Again, American Studies seems at times just another unwitting victim of its own successes. This is certainly the case in the metaphorphoses of American Studies into a half- dozen hyphenated sub-specialties: African-American Studies, Post-Colonial Studies, Modern-Post- Modern Studies and the like. Ours was one of the first fields to publish scholarly work on popular culture, on non-canonical works , and on interdisciplinary problems and analyses. It was also one of the first to publish essays articles on and by women, and African Americans, and immigrants, one of the first to challenge the supposedly 'natural and fixed boundaries between genres like fiction and history, belle letters and political pamphlets or religious sermons or almanac verse, over the last thirty years it has served as witness or midwife to the birth of a series of sub specialties -- Cultural Studies, the New Historicists, African-American, Latino, and Native American Studies, etc. I suspect that, for some scholars who were trained in the forties and fifties, the number of intellectual off spring gathered at the holiday table must create in them mingled pride and horror; so many good things have come of this and yet.... Again, there is an opportunity here, I think: perhaps American studies can build on this, in part, by becoming the table at which all of these descends talk with one another and rediscover their common origins and concerns. This will require some other model of "Americanness" than the classically liberal, unconsciously white-and-male-and-elite-and Northeastern model we began with, perhaps a model that, in Derek Wolcott's terms, reflects an America that is an experiment in mongrolization and hybridization, the dynamic mixing of various contributory "strains."

If our field now seems hopelessly fragmented and contentious, the same pattern obtains at the "scale" of the individual. Our once noble dream of a field in which scholars, conversant in a variety of discourses, could embody the virtues of "liberal" as opposed to "professional" culture, the possibility of something like the omnicomptenence of the Renaissance man of virtu or the nineteenth century' high minded and widely experience high amateur. This has been lost somehow, or co-opted into the narrowest of professionalism, the ultimate in intellectual clannishness as dozens of our probable children pursue careers and defensible theoretical positions rather than clearer understanding. Some of this must reflect the impact of "the knowledge explosion," the tendency of individuals and organizations to focus on progressively smaller areas of expertise in order to maintain coherence and their own integrity. And in this regard we are surely participating in some larger historical process. But, once again, there may be possibilities here.

Finally, the Politics of American Studies. Having sought to take a position somewhere on the margins of academic institutions and theoretical schools, we have concluded, I think, that what distinguishes us is our ability to rise above those structures to remain free of the fetters of a defining "methodology." And the result is that we are fragmented, atomized, idiosyncratic at every level, disorganized, powerless, and largely ignored. Like the gas station attendant who talks with John Updike's hapless Rabbit in Rabbit, Run, when asked which road Rabbit should take (in his first attempt to flee his own life), "if you don't know where you're going, any road will take you there," We need, in a sense, both a better sense of where we want to go as well as better maps for getting there.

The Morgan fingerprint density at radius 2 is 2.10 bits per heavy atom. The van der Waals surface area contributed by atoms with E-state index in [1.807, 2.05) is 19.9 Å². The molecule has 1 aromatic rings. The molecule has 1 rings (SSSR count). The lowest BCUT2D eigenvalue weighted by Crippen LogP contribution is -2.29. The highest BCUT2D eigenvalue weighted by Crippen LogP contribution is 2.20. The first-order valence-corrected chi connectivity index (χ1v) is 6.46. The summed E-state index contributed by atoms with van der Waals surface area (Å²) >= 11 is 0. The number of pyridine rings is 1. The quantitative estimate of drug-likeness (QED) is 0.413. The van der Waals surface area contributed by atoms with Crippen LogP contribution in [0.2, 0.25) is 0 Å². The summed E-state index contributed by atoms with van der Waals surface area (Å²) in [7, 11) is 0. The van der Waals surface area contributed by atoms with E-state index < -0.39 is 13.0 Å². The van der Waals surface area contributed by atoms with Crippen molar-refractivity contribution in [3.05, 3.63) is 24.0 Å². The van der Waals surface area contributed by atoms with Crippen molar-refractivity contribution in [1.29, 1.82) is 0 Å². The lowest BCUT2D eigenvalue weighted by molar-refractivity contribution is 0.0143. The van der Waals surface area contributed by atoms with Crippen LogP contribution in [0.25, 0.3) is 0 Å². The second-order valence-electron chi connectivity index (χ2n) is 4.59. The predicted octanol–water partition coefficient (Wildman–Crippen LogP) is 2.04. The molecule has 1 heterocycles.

Often, the discussions between younger and older Americanists sounds like pieces of some intergenerational, Oedipal conflict. We seem to enter the drama at the moment at which the son discovers the frailty and humanity of the father, a deliciously double moment for him; On the one hand it is liberating and energizing. On the other, it is suffused wit the righteousness of lost innocence and the moral certitude of one's own untested ability to rise above such hypocrisy and venality. This conflict has produced quarrels I have, so far, found little to take comfort in. In it, I often think I hear older scholars defending, not their work, but their status and the respect they have looked forward to receiving since their own apprentice days when it was so powerfully extracted from them by their elders; younger scholars seem much given to demonizing the good old, bad old days when people were befurred and beribboned in false consciousness and small natures; older scholars who no longer need to read a younger colleagues' arguments to know that they are shallow and venal; younger scholars who, time and again, betray their own ignorance of the works they energetically tumble down to create the foundations of their own careers.

Largely a product of elite institutions laboring to maintain their status against the challenge of lesser land-grant institutions blossoming under the economic and intellectual stimulus of the G.I. Bill; largely shaped by liberal academics who saw American Studies as the most effective means to assert their own broadly liberal and democratic values in a world traumatized by the effects of one tyrannical modern state and filled with anxiety at the apparent emergence of a second one, American Studies programs took upon themselves the task of strengthening their vision of the national culture as the official one. And, in the process, they occasionally found themselves slipping down the slippery slope toward enlistment as cold warriors in the CIA's battles.. All of this is, in retrospect of course, , not just clear but predictable But, many young people, brought up on 13th Gen skepticism and the corrosive, generalized habit of irony that seems to be its hallmark, the history of the American Studies Movement, then, looks like just one more historical fraud, just another "official" group cheerfully announcing its objectivity and omnipotence in order to hide from public view some more sinister private agenda, just another American clerisy, passing off its activities as mysteries, incapable of being systematized and taught to those who don't already "get it," to be acquired only by osmosis, only in the best places presided over by the best people. .As one of my graduate students put it, "I love graduate school. It's a strange blend of the executive washroom and OZ!" Old Marxists in Jaguars, young Marxists in BMWs, ethnic scholars passionately defending the superior merits of "their" group; feminists demanding sensitivity and respect in terms that convince of nothing so much as their genuine deficiency in these articles; not, as they say, a pretty sight! But even here, there are possibilities. What's required, as the preacher says, is more righteousness and less self righteousness, more humility in oneself and more pride in the contributions of others. (I have clearly lost the thread here, if not at some earlier point).